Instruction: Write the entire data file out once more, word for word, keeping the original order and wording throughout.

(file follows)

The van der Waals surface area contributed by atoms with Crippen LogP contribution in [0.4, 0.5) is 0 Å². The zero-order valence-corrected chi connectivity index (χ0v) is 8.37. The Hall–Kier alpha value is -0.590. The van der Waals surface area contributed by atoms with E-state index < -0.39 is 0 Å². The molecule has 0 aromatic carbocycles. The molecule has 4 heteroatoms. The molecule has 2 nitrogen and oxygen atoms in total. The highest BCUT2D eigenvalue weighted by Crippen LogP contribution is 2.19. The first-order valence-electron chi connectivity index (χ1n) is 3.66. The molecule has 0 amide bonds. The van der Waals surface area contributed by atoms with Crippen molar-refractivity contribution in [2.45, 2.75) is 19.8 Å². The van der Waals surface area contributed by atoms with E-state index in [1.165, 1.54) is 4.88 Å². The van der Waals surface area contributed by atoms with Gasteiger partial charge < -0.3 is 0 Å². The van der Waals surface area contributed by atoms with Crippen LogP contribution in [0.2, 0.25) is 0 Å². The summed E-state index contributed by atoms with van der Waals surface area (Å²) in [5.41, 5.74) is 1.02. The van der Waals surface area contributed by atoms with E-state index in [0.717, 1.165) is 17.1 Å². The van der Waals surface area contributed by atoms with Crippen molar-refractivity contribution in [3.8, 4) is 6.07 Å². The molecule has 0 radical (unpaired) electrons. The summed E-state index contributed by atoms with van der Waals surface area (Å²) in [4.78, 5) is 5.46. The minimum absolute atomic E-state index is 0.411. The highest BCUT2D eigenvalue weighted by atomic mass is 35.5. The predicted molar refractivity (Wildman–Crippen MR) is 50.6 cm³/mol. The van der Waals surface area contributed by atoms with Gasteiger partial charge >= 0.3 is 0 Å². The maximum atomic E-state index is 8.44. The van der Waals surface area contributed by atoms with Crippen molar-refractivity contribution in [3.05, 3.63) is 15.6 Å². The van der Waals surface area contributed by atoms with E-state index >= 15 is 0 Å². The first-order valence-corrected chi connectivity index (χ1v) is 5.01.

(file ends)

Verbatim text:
The van der Waals surface area contributed by atoms with Crippen LogP contribution in [0.4, 0.5) is 0 Å². The zero-order valence-corrected chi connectivity index (χ0v) is 8.37. The Hall–Kier alpha value is -0.590. The van der Waals surface area contributed by atoms with E-state index < -0.39 is 0 Å². The molecule has 0 aromatic carbocycles. The molecule has 4 heteroatoms. The molecule has 2 nitrogen and oxygen atoms in total. The highest BCUT2D eigenvalue weighted by Crippen LogP contribution is 2.19. The first-order valence-electron chi connectivity index (χ1n) is 3.66. The molecule has 0 amide bonds. The van der Waals surface area contributed by atoms with Crippen molar-refractivity contribution in [2.45, 2.75) is 19.8 Å². The van der Waals surface area contributed by atoms with E-state index in [1.165, 1.54) is 4.88 Å². The van der Waals surface area contributed by atoms with Gasteiger partial charge < -0.3 is 0 Å². The van der Waals surface area contributed by atoms with Crippen LogP contribution in [0.2, 0.25) is 0 Å². The summed E-state index contributed by atoms with van der Waals surface area (Å²) in [5.41, 5.74) is 1.02. The van der Waals surface area contributed by atoms with E-state index in [0.717, 1.165) is 17.1 Å². The van der Waals surface area contributed by atoms with Crippen molar-refractivity contribution in [3.8, 4) is 6.07 Å². The molecule has 0 radical (unpaired) electrons. The summed E-state index contributed by atoms with van der Waals surface area (Å²) in [4.78, 5) is 5.46. The minimum absolute atomic E-state index is 0.411. The highest BCUT2D eigenvalue weighted by atomic mass is 35.5. The predicted molar refractivity (Wildman–Crippen MR) is 50.6 cm³/mol. The van der Waals surface area contributed by atoms with Gasteiger partial charge >= 0.3 is 0 Å². The maximum atomic E-state index is 8.44. The van der Waals surface area contributed by atoms with Crippen molar-refractivity contribution in [3.05, 3.63) is 15.6 Å². The van der Waals surface area contributed by atoms with E-state index >= 15 is 0 Å². The first-order valence-corrected chi connectivity index (χ1v) is 5.01.